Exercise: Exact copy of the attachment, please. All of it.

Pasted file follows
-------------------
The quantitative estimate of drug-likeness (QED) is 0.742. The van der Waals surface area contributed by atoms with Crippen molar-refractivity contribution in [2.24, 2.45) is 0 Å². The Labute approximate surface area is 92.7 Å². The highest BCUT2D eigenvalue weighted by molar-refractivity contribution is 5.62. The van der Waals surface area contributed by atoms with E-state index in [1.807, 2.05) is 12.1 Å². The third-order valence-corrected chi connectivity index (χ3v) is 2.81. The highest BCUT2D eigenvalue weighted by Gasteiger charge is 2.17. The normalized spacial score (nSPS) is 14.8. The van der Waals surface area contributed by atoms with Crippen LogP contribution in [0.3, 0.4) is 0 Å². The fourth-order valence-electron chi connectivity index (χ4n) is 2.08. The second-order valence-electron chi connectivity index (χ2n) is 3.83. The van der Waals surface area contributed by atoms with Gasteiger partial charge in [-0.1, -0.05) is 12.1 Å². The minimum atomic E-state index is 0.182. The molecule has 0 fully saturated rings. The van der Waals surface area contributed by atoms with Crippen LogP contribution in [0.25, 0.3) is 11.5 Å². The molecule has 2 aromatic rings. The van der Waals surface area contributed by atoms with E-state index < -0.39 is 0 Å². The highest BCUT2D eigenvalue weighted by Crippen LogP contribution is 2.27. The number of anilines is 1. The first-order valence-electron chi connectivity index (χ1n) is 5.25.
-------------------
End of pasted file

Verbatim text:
The quantitative estimate of drug-likeness (QED) is 0.742. The van der Waals surface area contributed by atoms with Crippen molar-refractivity contribution in [2.24, 2.45) is 0 Å². The Labute approximate surface area is 92.7 Å². The highest BCUT2D eigenvalue weighted by molar-refractivity contribution is 5.62. The van der Waals surface area contributed by atoms with E-state index in [1.807, 2.05) is 12.1 Å². The third-order valence-corrected chi connectivity index (χ3v) is 2.81. The highest BCUT2D eigenvalue weighted by Gasteiger charge is 2.17. The normalized spacial score (nSPS) is 14.8. The van der Waals surface area contributed by atoms with Crippen LogP contribution in [0.3, 0.4) is 0 Å². The fourth-order valence-electron chi connectivity index (χ4n) is 2.08. The second-order valence-electron chi connectivity index (χ2n) is 3.83. The van der Waals surface area contributed by atoms with Gasteiger partial charge in [-0.1, -0.05) is 12.1 Å². The minimum atomic E-state index is 0.182. The molecule has 0 fully saturated rings. The van der Waals surface area contributed by atoms with Crippen LogP contribution in [0.25, 0.3) is 11.5 Å². The molecule has 2 aromatic rings. The van der Waals surface area contributed by atoms with E-state index < -0.39 is 0 Å². The highest BCUT2D eigenvalue weighted by Crippen LogP contribution is 2.27. The number of anilines is 1. The first-order valence-electron chi connectivity index (χ1n) is 5.25.